Posterior face of the test: vertical, without subanal groove or flat area near the periproct. Anal area inclined posteriorly in small individuals, vertical in preadults and becoming subparallel to the front and perpendicular to the oral face in larger specimens (Pl. 1, figs 3, 8, 13, 17; Text-fig. 8B).
Apical system: observed only in specimens larger than 22 mm. Typical tithoniid structure with posterior ocular plates containing gonopores, rather than the posterior genital plates (Text-fig. 9G, I). Madreporite (genital 2) generally slightly larger than other apical plates and with numerous perforations (Text-figs 8D, 9). Apex either in a forward or near-central position independent of size, with AP/LL ratio varying between 0.26 and 5.4. Interval between trivium and bivium making up one-third or two-thirds of the total adoral face length, with BI/LL ratio varying from 0.37 to 0.70. Larger individuals having proportionally the largest trivium–bivium interval. Several individuals with a near-conical apex. Apex located immediately behind the apical system.
Remarks. Jesionek-Szymańska (1963) noted that during the ontogeny of this kind of disasteroid, genitals 1 and 4 were strongly reduced prior to joining lateral oculars II and IV, respectively, which grew progressively longer. However, she could not illustrate this through a lack of juveniles. However, in smaller and medium-sized T. oxfordiana, between the pores of ocular IV and genital 4, or ocular II and genital 1, a faint, short indistinct line that could be an incompletely resorbed plate suture can be seen. However, it is impossible to determine whether the resulting composite plates are built mainly out of oculars or of genitals.
Discussion. Since the original description of Nucleolites convexus (Catullo 1827) and the introduction of Tithonia, about 14 species have been assigned to this genus. After revision, only six of these are accepted as valid by Smith (2005), namely T. convexa (Catullo, 1827), T. transversa (d’Orbigny, 1853), T. praeconvexa (Jesionek-Szymańska, 1963), T. berriasensis (de Loriol, 1867), T. munsteri (Desor, 1848) and T. exile (d’Eichwald, 1865). None of these species correspond to the new species, either morphologically or chronostratigraphically (Table 1).
Table 1. Comparisons of Tithonia oxfordiana with other species of Tithonia.
Deep and prominent anterior notch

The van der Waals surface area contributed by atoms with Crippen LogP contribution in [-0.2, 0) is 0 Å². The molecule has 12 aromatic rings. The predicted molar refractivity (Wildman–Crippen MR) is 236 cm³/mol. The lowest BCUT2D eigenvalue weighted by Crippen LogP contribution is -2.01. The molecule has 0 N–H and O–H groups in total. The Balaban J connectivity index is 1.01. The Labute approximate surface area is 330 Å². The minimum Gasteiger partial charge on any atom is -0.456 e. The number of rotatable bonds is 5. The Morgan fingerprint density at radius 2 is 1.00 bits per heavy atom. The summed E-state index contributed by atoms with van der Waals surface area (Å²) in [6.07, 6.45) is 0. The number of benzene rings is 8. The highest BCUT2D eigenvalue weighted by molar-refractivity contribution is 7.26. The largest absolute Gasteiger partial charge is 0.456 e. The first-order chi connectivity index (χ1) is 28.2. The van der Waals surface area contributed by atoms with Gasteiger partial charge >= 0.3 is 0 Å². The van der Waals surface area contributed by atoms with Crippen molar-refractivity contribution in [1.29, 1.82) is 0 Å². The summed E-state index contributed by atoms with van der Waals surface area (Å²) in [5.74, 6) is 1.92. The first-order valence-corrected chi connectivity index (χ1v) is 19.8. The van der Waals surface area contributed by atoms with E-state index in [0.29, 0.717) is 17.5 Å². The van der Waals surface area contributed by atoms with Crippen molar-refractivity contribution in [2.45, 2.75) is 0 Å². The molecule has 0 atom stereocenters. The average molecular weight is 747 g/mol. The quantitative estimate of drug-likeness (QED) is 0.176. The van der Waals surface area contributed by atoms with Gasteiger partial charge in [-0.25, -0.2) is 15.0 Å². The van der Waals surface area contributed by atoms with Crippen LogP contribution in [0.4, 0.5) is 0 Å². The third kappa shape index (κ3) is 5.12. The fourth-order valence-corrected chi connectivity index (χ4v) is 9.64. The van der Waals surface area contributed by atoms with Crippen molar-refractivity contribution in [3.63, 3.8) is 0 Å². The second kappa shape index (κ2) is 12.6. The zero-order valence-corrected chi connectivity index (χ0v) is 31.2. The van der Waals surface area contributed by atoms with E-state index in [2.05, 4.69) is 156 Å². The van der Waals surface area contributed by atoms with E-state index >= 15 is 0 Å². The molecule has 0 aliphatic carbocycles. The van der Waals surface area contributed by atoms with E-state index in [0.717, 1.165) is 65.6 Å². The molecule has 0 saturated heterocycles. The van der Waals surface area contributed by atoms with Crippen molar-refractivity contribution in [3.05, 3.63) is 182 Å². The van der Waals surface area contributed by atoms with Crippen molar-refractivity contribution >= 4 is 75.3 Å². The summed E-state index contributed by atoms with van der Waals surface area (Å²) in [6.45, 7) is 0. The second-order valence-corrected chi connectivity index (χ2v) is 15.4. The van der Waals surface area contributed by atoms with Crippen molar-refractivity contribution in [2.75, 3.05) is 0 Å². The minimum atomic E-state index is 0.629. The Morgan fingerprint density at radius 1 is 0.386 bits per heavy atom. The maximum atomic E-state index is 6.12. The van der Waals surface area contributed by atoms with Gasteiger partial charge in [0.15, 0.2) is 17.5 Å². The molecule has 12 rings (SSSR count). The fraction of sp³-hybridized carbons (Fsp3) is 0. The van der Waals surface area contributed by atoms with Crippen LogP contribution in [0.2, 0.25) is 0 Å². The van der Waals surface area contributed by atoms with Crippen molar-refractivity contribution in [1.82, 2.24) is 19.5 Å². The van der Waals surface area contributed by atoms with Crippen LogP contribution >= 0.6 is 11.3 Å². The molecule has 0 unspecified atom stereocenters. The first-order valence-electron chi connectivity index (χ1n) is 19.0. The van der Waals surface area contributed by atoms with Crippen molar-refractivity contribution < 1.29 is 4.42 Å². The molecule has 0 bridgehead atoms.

HT/LL = 71–82%
Nearly oval profile
LA/LL = 105%
HT/LL = 80%
Marked anal groove
Deep anterior notch
Nearly square to trapezoidal profile
LM/LL = 51%
Triangular and posteriorly strongly acuminated
HT/LL = 90%
Marked anal groove
Nearly square profile
Conspicuous anterior notch
HT/LL = 75%
Nearly oval profile
LA/LL = 91–105%
HT/LL = 61–85%
Round to cordiform
Slight anal groove
Nearly oval profile
LM/LL = 28–47%
LA/LL # 100%
HT/LL = 70–96%
No marked anal groove
Subquadrangular to subtriangular
LA/LL = 85–90%
HT/LL = 63–75%
Marked anal groove
Slightly elongated to subcircular
Nearly square profile
Tithonia praeconvexa, from the upper Callovian of the Kraków-Częstochowa Upland (southern Poland), is the stratigraphically oldest and best-studied member of the genus. The species has also been recorded by Solovjev (1971) from the upper Callovian of the Crimean Peninsula (Ukraine). On the basis of measurements supplied by Jesionek-Szymańska (1963) and illustrations in Solovjev (1971), the Polish and Ukrainian material is morphologically very close. Adults of T. praeconvexa appear to be slightly smaller (LL = 28 mm) than T. oxfordiana (LL = 35 mm), while the ambitus in the former is gently elongated to subcircular and subquadrangular at the preadult stage in the new species, becoming slightly subtriangular when adult (Table 1); during growth, the ambitus becomes progressively wider, and the adult width/length ratio is about 1.0. Tithonia praeconvexa is not as inflated as T. oxfordiana (Table 1). Test profile of T. oxfordiana is slightly acuminate but faintly declived, whereas it is round and subhorizontal in T. praeconvexa. The peristome in T. praeconvexa is closer to the anterior margin than in T. oxfordiana; in both species, the peristome is in a shallow depression, subcircular in small specimens but becoming more pentagonal in larger ones. Tithonia oxfordiana is characterized by a slightly bulgy adoral face while that of T. praeconvexa is flatter. Compared to T. praeconvexa, T. oxfordiana differs mainly by the absence of a marked anal groove on its posterior face. The anterior and posterior parts of the apical system are more central and more close set in T. praeconvexa than in T. oxfordiana. Similar to T. oxfordiana, T. praeconvexa has an anterior apical system with ocular II joined to genital 1 and ocular IV joined to genital 4. The periproct is surrounded by oculars I and V and genital 5; its shape is oval, sometimes slightly pointed at the top.
Tithonia transversa was first described from the Callovian of Escragnolles (Var, France) and later illustrated by Cotteau (1867–1874) as Metaporhinus transversus (d’Orbigny) and by Deecke (1928) as Tithonia transversa (d’Orbigny). Following Cotteau’s arguments, the age of T. transversa should be Berriasian rather than Callovian, and its morphology differs markedly from that of Jurassic species, in particular T. oxfordiana. It is large sized and has a general cordiform shape with a contracted posterior part, its width exceeding length, and with a truncated posterior face, a strongly marked anal groove and a deep anterior notch.